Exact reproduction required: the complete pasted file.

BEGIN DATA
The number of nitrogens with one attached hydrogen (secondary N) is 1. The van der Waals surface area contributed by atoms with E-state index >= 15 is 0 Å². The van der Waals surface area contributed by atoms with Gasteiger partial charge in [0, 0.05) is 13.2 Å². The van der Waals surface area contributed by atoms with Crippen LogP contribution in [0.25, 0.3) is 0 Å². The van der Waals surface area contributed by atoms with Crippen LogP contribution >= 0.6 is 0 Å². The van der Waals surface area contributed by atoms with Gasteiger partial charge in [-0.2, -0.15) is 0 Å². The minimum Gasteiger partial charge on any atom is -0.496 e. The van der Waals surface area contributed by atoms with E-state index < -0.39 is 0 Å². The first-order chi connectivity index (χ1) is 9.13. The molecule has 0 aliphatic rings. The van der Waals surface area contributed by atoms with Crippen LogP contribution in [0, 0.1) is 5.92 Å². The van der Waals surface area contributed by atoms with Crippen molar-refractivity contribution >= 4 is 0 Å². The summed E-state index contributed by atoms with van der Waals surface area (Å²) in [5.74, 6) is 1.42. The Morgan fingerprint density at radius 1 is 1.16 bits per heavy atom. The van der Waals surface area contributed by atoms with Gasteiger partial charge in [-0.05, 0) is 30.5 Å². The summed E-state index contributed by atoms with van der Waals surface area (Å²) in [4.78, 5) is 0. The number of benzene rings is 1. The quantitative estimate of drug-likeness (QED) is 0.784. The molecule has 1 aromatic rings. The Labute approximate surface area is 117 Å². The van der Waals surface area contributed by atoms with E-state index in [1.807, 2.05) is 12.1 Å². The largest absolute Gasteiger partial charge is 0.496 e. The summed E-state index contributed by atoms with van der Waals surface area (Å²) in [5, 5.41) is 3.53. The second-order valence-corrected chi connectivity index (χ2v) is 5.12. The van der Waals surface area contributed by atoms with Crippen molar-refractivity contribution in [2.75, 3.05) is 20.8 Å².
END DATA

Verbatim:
The number of nitrogens with one attached hydrogen (secondary N) is 1. The van der Waals surface area contributed by atoms with E-state index >= 15 is 0 Å². The van der Waals surface area contributed by atoms with Gasteiger partial charge in [0, 0.05) is 13.2 Å². The van der Waals surface area contributed by atoms with Crippen LogP contribution in [0.25, 0.3) is 0 Å². The van der Waals surface area contributed by atoms with Crippen LogP contribution >= 0.6 is 0 Å². The van der Waals surface area contributed by atoms with Gasteiger partial charge in [-0.2, -0.15) is 0 Å². The minimum Gasteiger partial charge on any atom is -0.496 e. The van der Waals surface area contributed by atoms with E-state index < -0.39 is 0 Å². The first-order chi connectivity index (χ1) is 9.13. The molecule has 0 aliphatic rings. The van der Waals surface area contributed by atoms with Crippen LogP contribution in [0, 0.1) is 5.92 Å². The van der Waals surface area contributed by atoms with Crippen molar-refractivity contribution >= 4 is 0 Å². The summed E-state index contributed by atoms with van der Waals surface area (Å²) in [5.74, 6) is 1.42. The Morgan fingerprint density at radius 1 is 1.16 bits per heavy atom. The van der Waals surface area contributed by atoms with Gasteiger partial charge in [-0.05, 0) is 30.5 Å². The summed E-state index contributed by atoms with van der Waals surface area (Å²) in [4.78, 5) is 0. The number of benzene rings is 1. The quantitative estimate of drug-likeness (QED) is 0.784. The molecule has 1 aromatic rings. The Labute approximate surface area is 117 Å². The van der Waals surface area contributed by atoms with E-state index in [1.807, 2.05) is 12.1 Å². The largest absolute Gasteiger partial charge is 0.496 e. The summed E-state index contributed by atoms with van der Waals surface area (Å²) in [5, 5.41) is 3.53. The second-order valence-corrected chi connectivity index (χ2v) is 5.12. The van der Waals surface area contributed by atoms with Crippen molar-refractivity contribution in [2.75, 3.05) is 20.8 Å².